The thrifty kitchen that saved a novice renovator $ 22,000
Start small and start outdoors – that’s the tip of DIY renovator Lise Mackie.
Mackie, who bought his first home in Berhampore, Wellington in 2018, renovated his entire kitchen and built a 12-meter fence. as raised beds.
“If you don’t do it right, it won’t be catastrophic,” she says. “My trusted builder was over a long weekend building three raised vegetable gardens.
“I also built a green trash can. You know, what’s the worst that can happen? If I don’t understand it, either I have to take it apart and bring someone in, or I just have to try again.
Mackie, who appears in Episode 1 of First echelon: Reno 101 – a new Stuff Homed podcast – didn’t have a lot of building experience before starting at his own two-bedroom property.
The set design and construction component of a drama class she took 24 years ago was the most experience she had – but it helped her learn to ‘measure twice and cut once ”and become familiar with the basic tools.
High-end cuisine for a fraction of the price
Mackie’s old kitchen was white and not unattractive, but it was “warped because it was wet.”
“There was only one light in the whole kitchen, there was no extractor hood, there were leaking aluminum windows, all the wall cabinets were different widths.
She estimates that her new kitchen cost her a total of $ 16,000, including a set of used cabinets that she bought on Trade Me for $ 4,000. Their original owners paid $ 26,000 four years earlier.
“I wanted to see what I could do to find a used kitchen in great condition that would otherwise have gone to landfill because I think it’s just a crime.”
She also realized that she could either have someone else do some budget cooking for her, or be smart about it, do some of the work herself and end up with a top-notch kitchen. range – important for Mackie because she loves to cook: she calls her home the “Berhampore bistro”: “a kitchen with two adjoining bedrooms”.
The American oak countertop was his folly.
When a little leak turns into a big job
In addition to the kitchen, Mackie and his builder covered a wall shared with his neighbor, using Gib Noiseline and – after finding a leak that turned out to be an indicator of a rotten sub-floor – have replaced the veranda floor. and an exterior wall.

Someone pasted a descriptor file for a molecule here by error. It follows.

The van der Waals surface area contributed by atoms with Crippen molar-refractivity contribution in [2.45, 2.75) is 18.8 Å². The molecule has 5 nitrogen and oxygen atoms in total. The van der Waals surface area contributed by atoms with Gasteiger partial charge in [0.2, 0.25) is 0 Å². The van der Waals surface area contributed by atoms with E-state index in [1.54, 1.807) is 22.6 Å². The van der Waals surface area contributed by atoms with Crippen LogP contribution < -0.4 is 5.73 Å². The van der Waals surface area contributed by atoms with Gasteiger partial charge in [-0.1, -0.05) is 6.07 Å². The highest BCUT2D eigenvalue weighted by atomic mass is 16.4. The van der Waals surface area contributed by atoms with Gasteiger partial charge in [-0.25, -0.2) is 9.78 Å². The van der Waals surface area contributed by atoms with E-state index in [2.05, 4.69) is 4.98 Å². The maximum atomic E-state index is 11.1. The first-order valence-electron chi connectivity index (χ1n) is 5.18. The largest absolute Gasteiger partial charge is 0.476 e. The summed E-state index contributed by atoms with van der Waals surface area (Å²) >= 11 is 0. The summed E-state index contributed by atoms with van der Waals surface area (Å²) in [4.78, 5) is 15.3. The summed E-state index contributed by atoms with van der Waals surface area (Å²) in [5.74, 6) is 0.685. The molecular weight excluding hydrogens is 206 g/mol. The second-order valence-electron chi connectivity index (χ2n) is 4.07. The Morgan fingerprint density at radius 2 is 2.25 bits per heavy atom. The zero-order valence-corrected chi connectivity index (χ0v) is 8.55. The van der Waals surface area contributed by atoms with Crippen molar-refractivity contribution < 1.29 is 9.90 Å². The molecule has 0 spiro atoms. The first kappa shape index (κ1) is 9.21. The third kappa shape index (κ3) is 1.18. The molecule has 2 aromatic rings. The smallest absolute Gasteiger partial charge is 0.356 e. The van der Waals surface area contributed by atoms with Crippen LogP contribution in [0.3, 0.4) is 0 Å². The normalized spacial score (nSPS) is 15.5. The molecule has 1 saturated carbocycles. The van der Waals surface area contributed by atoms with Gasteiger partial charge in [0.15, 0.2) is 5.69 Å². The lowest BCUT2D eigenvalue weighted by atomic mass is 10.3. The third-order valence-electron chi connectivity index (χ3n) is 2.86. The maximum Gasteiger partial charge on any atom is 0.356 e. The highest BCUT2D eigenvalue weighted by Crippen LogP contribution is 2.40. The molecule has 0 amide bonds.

Her next project is the bathroom and utility room, followed by the master bedroom.
“It’s going to be intense and stressful, especially since I’m going to have to move for a few weeks when I don’t have a toilet or a shower. When you redo your kitchen, you can at least do the dishes in the bathroom. Doing bathroom stuff in the kitchen doesn’t work quite the same!
She also plans to put wood laminate floors throughout.
Mackie says she perfected herself by watching how-to videos on YouTube. She prefers to look at those from New Zealand, so that wood and other products are available. She is a huge Stan fan of Miter 10.
“It gave me a lot of confidence, if not to do the job myself, but at least I didn’t know what I didn’t know anymore.
“It meant that when I walked into a hardware store, I could ask informed questions and I could understand when I was just given a slightly fuzzy answer.”
Forget the pink screwdrivers
She said that as a woman in DIY stores, staff initially showed her “pink screwdrivers and pink tool sets”, which she rejected.
“I generally prefer the yellow stuff, or if I can afford it, the blue stuff.”
Mackie says watching the videos and starting with a garden project like a garbage can, vegetable bed, or garden shed introduces you to the principles of building and makes you aware of the tools needed.
“If you don’t have them, you’re going to start getting creative in how you could borrow tools. It’s great to have a network of friends who have tools to borrow: I’ve already traded lemon poppy seed cakes for crimping tools.
His other advice, which comes from his builder, is to start complicated or multi-day projects in the morning.
“In my opinion, you tend to make better decisions in the morning when you are a little more rested, well fed and freshly caffeinated.
“As my builder says, there are morning jobs and there are afternoon jobs. And he’s obviously learned over time that if it’s something complicated or complex, he tries to do it in the morning to deal with it better.
Listen to more from Lise Mackie on Episode 1 of First echelon: Reno 101 – a new Stuff Homed podcast that explores the dirty, dusty and eminently satisfying world of New Zealand’s favorite pastime. Download and subscribe here.